What To Do When Life Sucks

What To Do When Life Sucks

Sometimes life just sucks. I know you hear me. Things just don’t turn out how they were meant too; the world turns upside down and nothing makes sense.

I experienced this not too long ago. I’d decided to go on an adventure up the top end of Australia to finish my studies off. Far gone was the girl bound by ‘severe depressive and anxiety disorder.’  Back then, I never would have recognised myself as the woman I am now, choosing to take a risk by moving away.

I had chosen to not just survive, but thrive on my journey, and it was time to grow once more. Home had been a safe place for me to heal and learn how to manage anxiety and depression. Now it was time for me to learn who I was when I was put in a foreign environment.

Fast forward to being on the actual adventure: I thought I was set, but then the tides turned and it begun to suck. Certain events and people had caused my world to crumble, and I was thrown for six. I ended up sitting on my front stoop one afternoon, wondering what on earth had convinced me to try something new.

I was falling asleep crying and waking up the same way. A knot of anxiety the size of a bowling ball had formed in my stomach, and I was pretty homesick. On my phone calls back home, my loved ones had begun asking me about my mental health. It was only natural, after all someone in my situation would grasp for straws, and many people including myself, were unsure how I would cope.  Thankfully what I had learnt about self-care kicked into gear so I could find my way through the tunnel. Hence, I present to you:

WHAT TO DO WHEN LIFE SUCKS (e.g. How to self care)

A guide for you, should you ever find yourself wondering if the world turned on its head while you were sleeping.


When things erupt around us, its normal to have a reaction. Some cry (like me), others get angry, and some people try to close off and pretend everything’s normal. There will be a lot of emotion going on inside of you and maybe some confusion too. Let yourself stop for a moment and breath. Try and relax your muscles.


Taking the time to sit in a peaceful place and evaluate how you are going is essential in gaining clarity. It is also key so you can figure out how to walk through this time healthily, with purpose and hope. My go- too place was the river. For others, it’s in their bedroom or the park.


If you’re anything like me, you may find yourself struggling to express how you are feeling. Journaling is a great outlet to ‘word vomit’ privately as much as you like. If writing is not your style, try drawing how you feel. Alternatively, finding a secluded space and shouting and stamping your feet can be really helpful to get all the pent up emotion out. As long as you’re not hurting yourself, hurting anyone else, damaging property or breaking a law, you can be creative in expressing your emotion.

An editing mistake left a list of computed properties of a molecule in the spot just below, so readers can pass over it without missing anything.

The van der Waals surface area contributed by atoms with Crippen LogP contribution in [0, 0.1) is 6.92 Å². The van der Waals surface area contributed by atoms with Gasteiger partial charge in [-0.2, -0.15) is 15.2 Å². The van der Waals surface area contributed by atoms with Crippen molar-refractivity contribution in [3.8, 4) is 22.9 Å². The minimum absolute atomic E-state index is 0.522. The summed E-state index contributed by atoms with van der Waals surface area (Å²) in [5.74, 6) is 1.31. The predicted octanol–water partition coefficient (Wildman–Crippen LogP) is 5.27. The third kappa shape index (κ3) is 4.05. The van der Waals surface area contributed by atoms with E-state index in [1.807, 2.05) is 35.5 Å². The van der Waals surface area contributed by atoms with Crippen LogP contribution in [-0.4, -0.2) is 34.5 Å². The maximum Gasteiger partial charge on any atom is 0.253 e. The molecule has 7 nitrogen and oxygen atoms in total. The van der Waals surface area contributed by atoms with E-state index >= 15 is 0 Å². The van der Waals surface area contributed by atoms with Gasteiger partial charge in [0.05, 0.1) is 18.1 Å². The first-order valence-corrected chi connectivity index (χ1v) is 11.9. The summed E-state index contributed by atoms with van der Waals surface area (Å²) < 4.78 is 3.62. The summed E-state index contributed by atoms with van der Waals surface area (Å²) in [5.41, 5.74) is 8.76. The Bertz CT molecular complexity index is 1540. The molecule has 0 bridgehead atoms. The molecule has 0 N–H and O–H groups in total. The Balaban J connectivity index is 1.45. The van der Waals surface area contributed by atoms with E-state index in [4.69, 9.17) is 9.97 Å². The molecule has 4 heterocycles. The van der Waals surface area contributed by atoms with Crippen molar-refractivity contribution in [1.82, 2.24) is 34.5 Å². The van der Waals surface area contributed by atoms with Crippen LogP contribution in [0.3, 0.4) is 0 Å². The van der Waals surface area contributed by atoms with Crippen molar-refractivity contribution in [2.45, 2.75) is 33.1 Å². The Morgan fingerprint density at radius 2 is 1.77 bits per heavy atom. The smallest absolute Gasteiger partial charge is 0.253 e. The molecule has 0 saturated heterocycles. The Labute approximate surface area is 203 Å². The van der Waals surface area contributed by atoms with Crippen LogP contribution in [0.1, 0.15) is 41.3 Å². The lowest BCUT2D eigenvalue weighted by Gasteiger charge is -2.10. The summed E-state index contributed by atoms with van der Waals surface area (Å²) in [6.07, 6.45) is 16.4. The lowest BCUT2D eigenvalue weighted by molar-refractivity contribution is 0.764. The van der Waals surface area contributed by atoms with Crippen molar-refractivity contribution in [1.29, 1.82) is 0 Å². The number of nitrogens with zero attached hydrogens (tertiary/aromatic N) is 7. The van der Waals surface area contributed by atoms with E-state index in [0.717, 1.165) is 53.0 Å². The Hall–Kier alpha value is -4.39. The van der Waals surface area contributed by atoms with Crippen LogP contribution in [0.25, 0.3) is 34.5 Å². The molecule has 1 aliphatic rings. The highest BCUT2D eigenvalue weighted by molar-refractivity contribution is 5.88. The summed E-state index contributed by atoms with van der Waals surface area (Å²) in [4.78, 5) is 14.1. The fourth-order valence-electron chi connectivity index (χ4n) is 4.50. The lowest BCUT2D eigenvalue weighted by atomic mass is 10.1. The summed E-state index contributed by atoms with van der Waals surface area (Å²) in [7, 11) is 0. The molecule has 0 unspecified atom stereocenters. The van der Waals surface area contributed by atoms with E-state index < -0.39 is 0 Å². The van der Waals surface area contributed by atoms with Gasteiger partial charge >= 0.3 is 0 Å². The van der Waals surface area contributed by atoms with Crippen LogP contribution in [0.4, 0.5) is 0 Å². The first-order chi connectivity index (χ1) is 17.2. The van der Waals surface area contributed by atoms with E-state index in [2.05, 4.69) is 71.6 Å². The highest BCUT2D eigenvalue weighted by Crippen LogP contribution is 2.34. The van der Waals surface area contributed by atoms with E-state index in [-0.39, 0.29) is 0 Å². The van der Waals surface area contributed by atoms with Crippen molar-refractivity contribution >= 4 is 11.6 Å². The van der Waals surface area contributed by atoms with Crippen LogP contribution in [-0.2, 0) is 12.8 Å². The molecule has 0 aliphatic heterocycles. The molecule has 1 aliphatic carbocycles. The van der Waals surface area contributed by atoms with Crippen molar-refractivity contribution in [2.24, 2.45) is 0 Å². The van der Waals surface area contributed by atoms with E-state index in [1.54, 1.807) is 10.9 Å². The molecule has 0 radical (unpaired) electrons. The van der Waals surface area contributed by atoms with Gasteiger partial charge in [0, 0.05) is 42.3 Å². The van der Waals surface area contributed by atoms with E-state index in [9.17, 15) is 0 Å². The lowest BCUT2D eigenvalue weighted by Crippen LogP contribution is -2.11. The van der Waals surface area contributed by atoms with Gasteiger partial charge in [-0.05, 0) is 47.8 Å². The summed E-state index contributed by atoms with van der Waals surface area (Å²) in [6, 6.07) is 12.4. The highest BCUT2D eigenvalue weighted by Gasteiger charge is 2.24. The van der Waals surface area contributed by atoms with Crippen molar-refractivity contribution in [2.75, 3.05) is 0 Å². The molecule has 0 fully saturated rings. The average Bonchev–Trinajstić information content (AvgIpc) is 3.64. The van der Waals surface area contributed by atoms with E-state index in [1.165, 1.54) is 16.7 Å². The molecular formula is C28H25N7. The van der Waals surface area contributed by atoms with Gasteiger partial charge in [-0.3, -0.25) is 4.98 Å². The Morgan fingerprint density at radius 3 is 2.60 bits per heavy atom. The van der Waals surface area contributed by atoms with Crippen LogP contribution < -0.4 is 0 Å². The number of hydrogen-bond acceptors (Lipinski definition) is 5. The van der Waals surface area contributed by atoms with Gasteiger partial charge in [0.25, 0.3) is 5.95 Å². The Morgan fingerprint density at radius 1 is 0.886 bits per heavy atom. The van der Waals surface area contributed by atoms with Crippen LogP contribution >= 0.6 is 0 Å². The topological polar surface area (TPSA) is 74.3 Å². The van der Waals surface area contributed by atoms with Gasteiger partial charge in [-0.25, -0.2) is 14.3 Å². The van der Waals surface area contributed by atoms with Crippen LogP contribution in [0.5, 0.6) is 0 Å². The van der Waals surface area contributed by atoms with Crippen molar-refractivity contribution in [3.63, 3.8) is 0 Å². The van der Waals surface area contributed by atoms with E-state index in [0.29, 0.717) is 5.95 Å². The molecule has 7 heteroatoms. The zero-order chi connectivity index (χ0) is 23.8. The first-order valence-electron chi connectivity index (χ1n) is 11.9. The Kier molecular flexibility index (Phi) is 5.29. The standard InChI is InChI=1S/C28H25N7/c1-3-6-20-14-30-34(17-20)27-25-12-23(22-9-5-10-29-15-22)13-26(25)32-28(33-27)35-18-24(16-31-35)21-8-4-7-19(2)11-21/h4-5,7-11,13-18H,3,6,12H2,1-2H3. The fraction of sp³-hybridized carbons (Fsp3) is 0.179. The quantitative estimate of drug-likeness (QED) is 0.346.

Take a step back and ask yourself these questions:


It’s quite normal for people to have suicidal thoughts when distressing things are occurring, so it is important you be honest with yourself. If you have had any suicidal ideations, plans or thoughts of harming yourself, you need some extra support.

If your answer to this question is yes, then it’s important you talk to someone as soon as possible. Tell a trusted family member or friend, call 000, or ring LifeLine (13 11 14) for immediate support.


Something/s have occurred for you to be feeling like this. It can be helpful to try and identify these things so you can monitor if certain people or situations trigger these emotions again. If these events seem too overwhelming or traumatic to recall, that ok.  When you feel ready, you can talk to a counsellor about them.


TWLOHA coined the phrase ‘People need other people,’ and it’s one of the greatest truths I learnt while I was away up North. It’s ok to need other people to support you, and it’s ok to ask for help. In fact, it’s one of the most courageous things you can do.

Make a list of the people who will support you. These are people you trust completely and who you feel safe around. These people should be really great at listening and have your back, no matter what. Maybe it’s a parent or mentor, a close friend or a counsellor.

The best way to get help is to ask. It is scary, but you can trust your support people. Send them a text, or give them a phone call. If you are having trouble identifying who to talk to, call Lifeline to have a chat (13 11 14).


So, there we have it, Five Things to Do When Life Sucks. I used all these tools while I was up North, wondering what the heck was happening to me. It was difficult and confronting, but in the end by doing these things and following them through, I found myself on the other side of the situation. Because of this, I ended up thriving, just as I had hoped.

I was scared when I started feeling so many emotions and life unexpectedly became unhinged.  I’m not afraid to admit this now, and you don’t need to be either. We all go through difficult times, and we all have the strength within us to make it through them, we just need some help along the way.

To be vulnerable is to be human, and it is important we give ourselves what we need to make it through these times. Let yourself feel. Let yourself process. Let yourself be loved and supported by others. Let yourself get the help you need. You have the strength within you and around you to get through this.